In 1916, the year Amelia Earhart graduated from high school, Stinson became the first woman to fly in the Orient. Fan clubs developed all over Japan to honor the “Air Queen.” Chinese leaders were granted a private exhibition, one of the thirty-two flights that Stinson made in that country.
In 1917 she set a long-distance record of 610 miles by flying alone from San Diego to San Francisco, over the mountains of Southern California. When the United States Post Office started air-mail service, Stinson became the first woman to be commissioned as a mail pilot. She broke her flying record while carrying airmail with a 783-mile flight from Chicago to near New York City. When the United States became involved in World War I and the army asked for volunteer pilots, Stinson applied, but the military twice rejected her applications because she was a woman.
Katherine then volunteered as an ambulance driver in Europe. She was accepted, but brutal winter and wartime conditions took a toll on her health: she returned to the U.S. weak from tuberculosis. Settling in Santa Fe, she eventually became an award-winning designer of pueblo-style homes. Katherine never flew again, but her pioneering efforts lifted aviation to public awareness and acceptance.
It’s so annoying because she looks like that in real life too. She’s that beautiful in person. We got very lucky. I got very lucky. It’s been said that the vibe of the set is set by whoever is number one the call sheet. And in this case we have someone who is so non-celebrity, there’s no ego there. She’s there to do a job, she’s one of the funniest people I’ve ever met, she’s an incredible mother. Her kids come to set just to hang out. They’ll just hang out with us, not even with their mum but the cast. It’s a very laidback, chilled, family-oriented set. It’s a great group of people and Tea, to me, there is something about her that’s very maternal but there’s also a sister as well. She’s like both mum and sister to me, with lots of advice on everything from buying an apartment to the best subway to take to a certain part of town. She’s just the coolest person in the world and one of the funniest. We got very lucky not just to have her as an actress, but to have her as our leader.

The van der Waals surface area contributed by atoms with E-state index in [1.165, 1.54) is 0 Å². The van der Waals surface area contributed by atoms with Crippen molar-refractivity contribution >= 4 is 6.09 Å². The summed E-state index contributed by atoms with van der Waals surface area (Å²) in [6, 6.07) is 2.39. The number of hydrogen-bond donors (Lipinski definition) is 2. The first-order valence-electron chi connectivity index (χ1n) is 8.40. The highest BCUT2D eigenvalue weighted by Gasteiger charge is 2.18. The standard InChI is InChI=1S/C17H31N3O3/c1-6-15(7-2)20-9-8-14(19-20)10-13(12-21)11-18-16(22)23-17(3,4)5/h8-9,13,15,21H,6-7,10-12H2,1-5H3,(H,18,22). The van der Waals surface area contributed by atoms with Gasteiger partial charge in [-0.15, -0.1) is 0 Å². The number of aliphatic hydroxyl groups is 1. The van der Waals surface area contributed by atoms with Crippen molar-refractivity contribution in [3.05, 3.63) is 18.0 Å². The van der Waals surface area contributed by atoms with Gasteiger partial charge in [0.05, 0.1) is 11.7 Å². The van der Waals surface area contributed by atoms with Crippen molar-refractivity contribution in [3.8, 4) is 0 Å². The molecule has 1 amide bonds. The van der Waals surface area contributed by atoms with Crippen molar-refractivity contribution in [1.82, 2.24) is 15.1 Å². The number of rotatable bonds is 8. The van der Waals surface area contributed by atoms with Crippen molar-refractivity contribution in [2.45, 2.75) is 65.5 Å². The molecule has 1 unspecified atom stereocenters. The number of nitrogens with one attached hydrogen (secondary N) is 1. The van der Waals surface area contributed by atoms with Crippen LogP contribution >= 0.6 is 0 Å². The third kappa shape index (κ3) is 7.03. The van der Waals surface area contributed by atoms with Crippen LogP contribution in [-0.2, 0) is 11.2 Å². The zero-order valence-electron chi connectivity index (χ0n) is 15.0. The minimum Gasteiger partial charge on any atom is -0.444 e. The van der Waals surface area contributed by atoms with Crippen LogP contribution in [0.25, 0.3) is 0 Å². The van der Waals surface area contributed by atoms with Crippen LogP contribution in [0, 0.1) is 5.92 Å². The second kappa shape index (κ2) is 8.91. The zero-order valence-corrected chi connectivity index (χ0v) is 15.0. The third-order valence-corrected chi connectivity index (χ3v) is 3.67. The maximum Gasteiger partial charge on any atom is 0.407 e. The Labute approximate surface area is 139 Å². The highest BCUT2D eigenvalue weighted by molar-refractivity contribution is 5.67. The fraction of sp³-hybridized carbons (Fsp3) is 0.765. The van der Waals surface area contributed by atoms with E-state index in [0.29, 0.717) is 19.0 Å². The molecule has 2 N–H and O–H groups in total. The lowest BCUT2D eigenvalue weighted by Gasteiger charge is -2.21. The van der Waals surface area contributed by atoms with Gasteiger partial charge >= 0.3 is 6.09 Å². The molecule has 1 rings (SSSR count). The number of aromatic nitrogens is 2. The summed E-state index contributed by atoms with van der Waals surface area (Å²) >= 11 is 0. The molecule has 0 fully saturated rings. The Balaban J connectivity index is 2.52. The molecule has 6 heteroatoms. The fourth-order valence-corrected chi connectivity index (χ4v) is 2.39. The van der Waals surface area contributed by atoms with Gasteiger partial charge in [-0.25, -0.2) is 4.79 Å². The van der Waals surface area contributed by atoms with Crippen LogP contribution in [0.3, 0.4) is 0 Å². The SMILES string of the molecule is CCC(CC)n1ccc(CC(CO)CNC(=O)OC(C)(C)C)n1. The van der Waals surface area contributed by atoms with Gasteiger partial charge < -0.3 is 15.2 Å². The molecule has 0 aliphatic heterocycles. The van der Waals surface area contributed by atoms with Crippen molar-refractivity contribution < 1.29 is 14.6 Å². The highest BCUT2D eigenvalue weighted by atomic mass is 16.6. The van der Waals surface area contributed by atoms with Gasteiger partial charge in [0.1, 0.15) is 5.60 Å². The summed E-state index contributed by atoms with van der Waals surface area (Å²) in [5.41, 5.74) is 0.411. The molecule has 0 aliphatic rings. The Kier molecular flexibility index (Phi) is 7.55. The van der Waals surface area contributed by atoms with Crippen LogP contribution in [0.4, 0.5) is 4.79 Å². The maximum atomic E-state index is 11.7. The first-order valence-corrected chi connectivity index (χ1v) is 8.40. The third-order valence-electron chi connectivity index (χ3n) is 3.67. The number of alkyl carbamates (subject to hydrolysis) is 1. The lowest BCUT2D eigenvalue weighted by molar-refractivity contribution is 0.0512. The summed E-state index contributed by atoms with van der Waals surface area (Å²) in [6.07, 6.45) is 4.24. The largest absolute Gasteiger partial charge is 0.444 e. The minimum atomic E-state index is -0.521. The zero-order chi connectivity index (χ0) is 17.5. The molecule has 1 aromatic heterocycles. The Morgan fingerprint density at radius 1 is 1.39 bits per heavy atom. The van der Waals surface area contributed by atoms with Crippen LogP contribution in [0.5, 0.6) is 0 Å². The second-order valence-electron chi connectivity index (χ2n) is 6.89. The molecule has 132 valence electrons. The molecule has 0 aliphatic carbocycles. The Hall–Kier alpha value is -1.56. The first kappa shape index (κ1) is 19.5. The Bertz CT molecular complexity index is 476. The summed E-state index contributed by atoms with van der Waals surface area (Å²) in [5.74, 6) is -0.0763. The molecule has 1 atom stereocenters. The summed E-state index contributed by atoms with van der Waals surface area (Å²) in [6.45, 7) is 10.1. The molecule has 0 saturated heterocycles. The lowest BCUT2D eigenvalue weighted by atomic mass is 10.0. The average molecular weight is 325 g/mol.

A round of applause for all a-specs who are confidant, questioning, or just discovering their sexuality/romantic orientation. You’re all great and no matter where you are in understanding yourself you’re on the right track 💖
I’ve been seeing a lot of posts like these lately, and I thought I’d contribute based on my own experience:
• Go to your college’s first-year orientation. These events are usually free and offer a campus tour, ice breakers, music, free food and/or shirts, and sessions explaining the roles of your college’s services and how they’re there to help you. Orientation is great because you get to go out and really walk through the campus and talk to people that go there, whether they commute or dorm. You won’t need to feel awkward because there will be tons of incoming freshmen that are in the same boat as you, new to the college experience.
• Make your schedule accordingly. Make sure that when you register for classes, you qualify to take them. Some classes require pre-requisites before you are able to take them. Sometimes freshmen are allowed to take upper-level classes, but you often need permission to do so. And make sure that the classes you take fulfill your degree requirements/gen-eds.
• With this being said, try not to have any long gaps between classes. They might seem like a good idea, but unless you know you’ll really be able to focus and get work done, don’t do it. Gaps make it really easy to get lazy and not want to do anything for the rest of the day.
• AVOID 8AM CLASSES. Whether you dorm or commute, it will be too hard to function so early in the morning. Only take an 8am if you really need to (ex. all of the other lecture/lab sections were closed and you need to fulfill a requirement). Just cause you did it in high school, doesn’t mean you’ll be able to do it in college.
• If you are trying to register for a class and it is already filled, but you really want to take it, ask for special permission. In some colleges, you are required to ask a certain professor or head of a department for a special permission number that will allow you to gain entry in the class.
• Avoid 3hr-long classes (unless it’s something like a science lab). These are usually lectures that meet once a week, and feel like a drag when you show up.
• Don’t buy all of your books from your college bookstore. As the Tumblr community has spread around different places to find your books, it is evident that college textbooks are overpriced. Try to find an e-book version, buy from someone who has already taken the class, or download free PDFs.
• Do your reading. Whether or not you’re taking a basic 100-level course or users from ratemyprofessors said that the class was easy, you will need to do your reading. It will help you keep up and overall get a better grade.